We're satisfied if they're honest, who cares if they're good?

August 03, 2008

Nothing in this column should be construed to disparage the Viking gas grill corporation, which makes a truly fine product. The 150,000 BTUs, infrared rotisserie motor, heavy duty porcelain-coated cooking grates and complete double-walled stainless steel construction all add up to one fine product.

But still. If someone in Congress is going to sell out, you kind of like to think it's going to be for more than an outdoor-cooking appliance.

And to be fair, Alaska Sen. Ted Stevens, who was indicted this week for secretly taking gifts, did allegedly receive something along the lines of $250,000 in home remodeling too, from an oil/construction company. It's said that he got a nice, wrap-around deck as part of the deal, so I feel a little better about that.

Mark Twain, in noting that legislatures were filled with men who "don't know the Constitution from the Lord's Prayer," did pay them the compliment that "I think I can say, and say with pride, that we have some legislatures that bring higher prices than any in the world."


But more often than not, it is amazing that through history lawmakers can be bought for so little. In the Credit Mobilier scandal, members of the Union Pacific railroad contracted with themselves to build the line, and then charged themselves (charges passed on to the government) twice the actual cost of construction and pocketed the difference. Congress was not inclined to ask questions, because members had been sold cheap shares of Credit Mobilier stock. While the railroad men were reaping $30 million, one member of Congress, by way of example, profited by a mere $1,700.

Certainly, shady deals in government are nothing new. But lately, every time you hear the news it seems to include some revelation of political wrongdoing - and in quarters from which you would never expect.

The shenanigans in Maryland alone is enough to make you wince. I'd always considered state Sen. Ulysses Currie one of the noblest members of the legislature, but it's alleged he was paid $200,000 over five years from Shoppers Food Warehouse, and in exchange Currie would go to bat for the company when it needed state assistance - a job he did not report on state ethics forms.

In Baltimore, the Sun reported that a development team that included a contractor with close ties to Mayor Sheila Dixon was awarded a $200 million urban renewal project over the recommendation of an independent city panel that favored another firm.

Former state Sen. Thomas Bromwell recently reported to prison after pleading guilty to a federal bribery charge for steering contracts to a favored construction company.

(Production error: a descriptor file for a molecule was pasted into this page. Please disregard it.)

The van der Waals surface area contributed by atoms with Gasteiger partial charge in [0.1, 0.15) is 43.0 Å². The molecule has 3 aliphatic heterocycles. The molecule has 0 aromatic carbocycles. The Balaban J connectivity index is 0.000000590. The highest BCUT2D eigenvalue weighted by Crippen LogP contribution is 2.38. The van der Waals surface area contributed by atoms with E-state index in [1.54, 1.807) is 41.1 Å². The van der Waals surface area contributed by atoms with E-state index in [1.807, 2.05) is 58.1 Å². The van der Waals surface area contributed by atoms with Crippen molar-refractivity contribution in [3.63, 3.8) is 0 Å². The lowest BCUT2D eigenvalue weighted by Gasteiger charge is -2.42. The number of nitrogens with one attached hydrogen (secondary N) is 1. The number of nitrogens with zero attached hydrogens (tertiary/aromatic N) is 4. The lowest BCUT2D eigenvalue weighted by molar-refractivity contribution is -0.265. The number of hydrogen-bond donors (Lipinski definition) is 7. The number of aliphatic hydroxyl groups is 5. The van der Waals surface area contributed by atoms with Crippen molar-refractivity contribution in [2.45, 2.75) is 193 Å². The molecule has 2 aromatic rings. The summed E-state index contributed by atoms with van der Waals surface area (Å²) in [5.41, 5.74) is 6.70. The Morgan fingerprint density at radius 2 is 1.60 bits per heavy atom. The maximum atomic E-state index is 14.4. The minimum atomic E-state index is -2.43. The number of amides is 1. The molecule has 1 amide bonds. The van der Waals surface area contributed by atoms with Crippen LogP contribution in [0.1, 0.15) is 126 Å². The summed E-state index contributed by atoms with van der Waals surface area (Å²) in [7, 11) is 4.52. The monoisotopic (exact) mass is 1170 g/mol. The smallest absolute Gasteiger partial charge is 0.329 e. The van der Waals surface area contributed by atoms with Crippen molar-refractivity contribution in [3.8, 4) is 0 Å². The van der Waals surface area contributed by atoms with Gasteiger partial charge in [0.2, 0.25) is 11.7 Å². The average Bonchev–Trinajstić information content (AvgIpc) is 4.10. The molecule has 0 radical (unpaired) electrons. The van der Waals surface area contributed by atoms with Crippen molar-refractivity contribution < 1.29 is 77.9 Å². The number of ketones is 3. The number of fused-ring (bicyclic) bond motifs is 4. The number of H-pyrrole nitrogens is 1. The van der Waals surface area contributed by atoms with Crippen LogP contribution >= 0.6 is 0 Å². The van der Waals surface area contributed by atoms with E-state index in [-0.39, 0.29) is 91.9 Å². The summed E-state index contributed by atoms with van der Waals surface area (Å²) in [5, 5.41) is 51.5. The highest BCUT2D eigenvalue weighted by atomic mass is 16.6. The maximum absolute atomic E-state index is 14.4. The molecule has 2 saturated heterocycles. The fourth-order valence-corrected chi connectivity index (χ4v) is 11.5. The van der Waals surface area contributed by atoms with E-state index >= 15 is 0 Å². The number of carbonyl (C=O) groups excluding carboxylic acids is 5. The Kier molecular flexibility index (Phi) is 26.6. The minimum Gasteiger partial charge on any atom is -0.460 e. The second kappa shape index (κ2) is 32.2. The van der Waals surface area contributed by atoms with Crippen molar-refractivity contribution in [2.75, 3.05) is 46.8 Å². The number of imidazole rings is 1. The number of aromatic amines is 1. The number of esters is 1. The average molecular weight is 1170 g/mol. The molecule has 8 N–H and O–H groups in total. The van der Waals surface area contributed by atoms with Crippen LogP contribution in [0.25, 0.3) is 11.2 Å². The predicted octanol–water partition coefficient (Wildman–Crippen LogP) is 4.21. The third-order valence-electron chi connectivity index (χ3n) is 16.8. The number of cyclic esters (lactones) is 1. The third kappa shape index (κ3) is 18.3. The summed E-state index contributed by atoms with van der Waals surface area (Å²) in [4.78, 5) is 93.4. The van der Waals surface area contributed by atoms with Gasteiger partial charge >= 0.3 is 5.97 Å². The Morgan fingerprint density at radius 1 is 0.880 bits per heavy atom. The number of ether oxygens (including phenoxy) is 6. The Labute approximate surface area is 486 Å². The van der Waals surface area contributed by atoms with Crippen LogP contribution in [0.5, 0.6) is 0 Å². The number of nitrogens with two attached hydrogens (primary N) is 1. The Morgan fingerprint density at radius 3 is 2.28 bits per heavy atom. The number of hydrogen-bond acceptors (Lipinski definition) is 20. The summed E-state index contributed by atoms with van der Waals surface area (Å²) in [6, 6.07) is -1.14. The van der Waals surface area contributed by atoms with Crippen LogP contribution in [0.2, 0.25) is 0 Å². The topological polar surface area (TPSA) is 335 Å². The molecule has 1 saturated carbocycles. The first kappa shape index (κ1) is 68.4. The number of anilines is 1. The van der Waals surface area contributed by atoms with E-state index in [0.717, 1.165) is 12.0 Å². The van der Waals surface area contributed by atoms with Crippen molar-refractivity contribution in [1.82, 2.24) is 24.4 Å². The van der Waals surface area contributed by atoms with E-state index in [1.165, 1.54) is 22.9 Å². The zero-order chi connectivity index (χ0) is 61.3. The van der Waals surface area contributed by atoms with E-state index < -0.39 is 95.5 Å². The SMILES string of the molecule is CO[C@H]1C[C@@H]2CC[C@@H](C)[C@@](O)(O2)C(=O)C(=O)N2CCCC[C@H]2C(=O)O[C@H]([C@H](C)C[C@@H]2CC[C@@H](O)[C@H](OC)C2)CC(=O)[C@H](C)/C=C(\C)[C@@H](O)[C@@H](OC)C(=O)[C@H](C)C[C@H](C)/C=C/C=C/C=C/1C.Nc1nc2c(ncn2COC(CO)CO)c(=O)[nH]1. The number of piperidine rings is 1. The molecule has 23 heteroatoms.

Rep. Roscoe Bartlett failed to report $1 million in property sales on federal disclosure forms, then, tar-baby style, gave the story legs by coming out with all manner of bizarre explanations for the error.

And two Western Maryland lawmakers, David Brinkley and Bob McKee, have basically gone into hiding after embarrassing personal transgressions.

In all, it's enough to make you wonder whether there is anyone decent serving in politics - if the lawmakers who have not been jailed, indicted or raided by authorities are just the ones who haven't been caught.

Bad behavior in politics seems to parallel steroids in sports. Time was, you assumed your favorite athlete was clean unless proven otherwise. Now, every great achievement is greeted with the suspicion that the performance may have been chemically assisted. Baseball, bicycle racing, track and field - finding the clean ones is not an easy chore. And football won't be far behind. As George Will said, those linemen didn't get to be that size "by eating cheeseburgers."

Just as you may not want to become too emotionally attached to an athlete for fear that things will turn out poorly, it's hard to put your chips on a lawmaker for fear he or she will turn out to be either crooked, "legally corrupt" (in the sense of being beholden to campaign contributors) or of so little influence that they have no power worth buying.

That's a bad place to be, and I wonder of the politicians who succumb to corruption are aware that they are not only selling out their people, they are selling out their profession.

Many honest, hard-working public servants who have been elected to office must feel the sting even more than we do. As the incidents of malfeasance pile up, so does the perception that, once taking the reins of power, lawmakers immediately lose their concept of the difference between right and wrong. That's hardly fair to the good ones.

But the greater problem with corruption is this: It lowers the bar. All of a sudden, just being honest is "good enough." It doesn't matter if you're a dolt - if you are an honest dolt you are qualified to serve.

Viewing the transfer of power from Richard Nixon to Gerald Ford, an unkind observer tartly remarked that he would "rather have a president who's a little bit crooked than one who's a little bit stupid."

In a perfect world, or even just a reasonable world, that would be a choice we shouldn't have to make.

Tim Rowland is a Herald-Mail columnist.

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